The communication and measurement methods used for this experiment is as follows. The timestamp is inserted at the entrance gateway. Each VNode generates a packet for the virtual node by removing the platform header from an incoming packet and restores the timestamp to outgoing packets that comes from the virtual node and are identified with a stored incoming packet. The timestamp is tested and deleted at the exit gateway, which calculates the delay between the entrance and exit gateways. In the network described in Figure 6, the two VNodes and one PC is used for the two gateways (and terminals) to avoid the difficult synchronization problem. Terminal PCs communicate each other by using Ethernet packets, which are switched by the MAC addresses in the virtual nodes. A WANic-56512 that contains the program handles both incoming and outgoing packets. An Ethernet switch program, which is a slow-path program, works on a virtual node in a VNode.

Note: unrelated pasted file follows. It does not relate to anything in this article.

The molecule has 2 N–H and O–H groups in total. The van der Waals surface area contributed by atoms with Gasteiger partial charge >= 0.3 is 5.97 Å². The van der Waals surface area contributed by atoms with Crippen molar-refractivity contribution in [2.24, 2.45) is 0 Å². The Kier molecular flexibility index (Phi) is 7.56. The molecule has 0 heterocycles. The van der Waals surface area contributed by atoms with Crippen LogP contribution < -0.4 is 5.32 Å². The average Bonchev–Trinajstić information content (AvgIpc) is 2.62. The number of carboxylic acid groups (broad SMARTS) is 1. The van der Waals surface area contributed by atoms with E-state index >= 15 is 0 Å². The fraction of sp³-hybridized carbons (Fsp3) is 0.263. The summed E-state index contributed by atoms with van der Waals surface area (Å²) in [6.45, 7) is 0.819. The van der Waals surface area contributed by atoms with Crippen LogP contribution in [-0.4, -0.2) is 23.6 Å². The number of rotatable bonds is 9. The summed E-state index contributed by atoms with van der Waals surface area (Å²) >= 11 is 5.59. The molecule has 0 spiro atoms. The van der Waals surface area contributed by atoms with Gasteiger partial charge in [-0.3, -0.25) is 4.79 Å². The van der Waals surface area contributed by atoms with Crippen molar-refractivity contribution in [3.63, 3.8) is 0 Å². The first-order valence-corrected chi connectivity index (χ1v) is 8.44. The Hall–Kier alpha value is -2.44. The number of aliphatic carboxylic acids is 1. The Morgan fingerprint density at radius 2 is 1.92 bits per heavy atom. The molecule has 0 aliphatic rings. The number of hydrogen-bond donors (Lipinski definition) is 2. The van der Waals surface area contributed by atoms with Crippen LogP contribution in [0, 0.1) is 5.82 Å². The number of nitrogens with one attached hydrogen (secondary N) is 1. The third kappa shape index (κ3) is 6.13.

The NP also swaps the external and internal MAC addresses in the platform header [1] . To swap addresses, the program contains a conversion table for these MAC addresses, which is implemented using a string array, and accepts virtual-link-creation and deletion requests. A creation request adds an entry to the conversion table.

The results show the gateway-to-gateway delay is 178 μS (σ = 24 μS). Table 2 compares the performance of the 750 MHz Octeon and the 3-GHz Xeon. The performance is very close to wire rate. The C program is relatively short because this program does not contain conversion-table configuration code but the Phonepl program contains it. However, the former is still much longer.

7. Concluding Remarks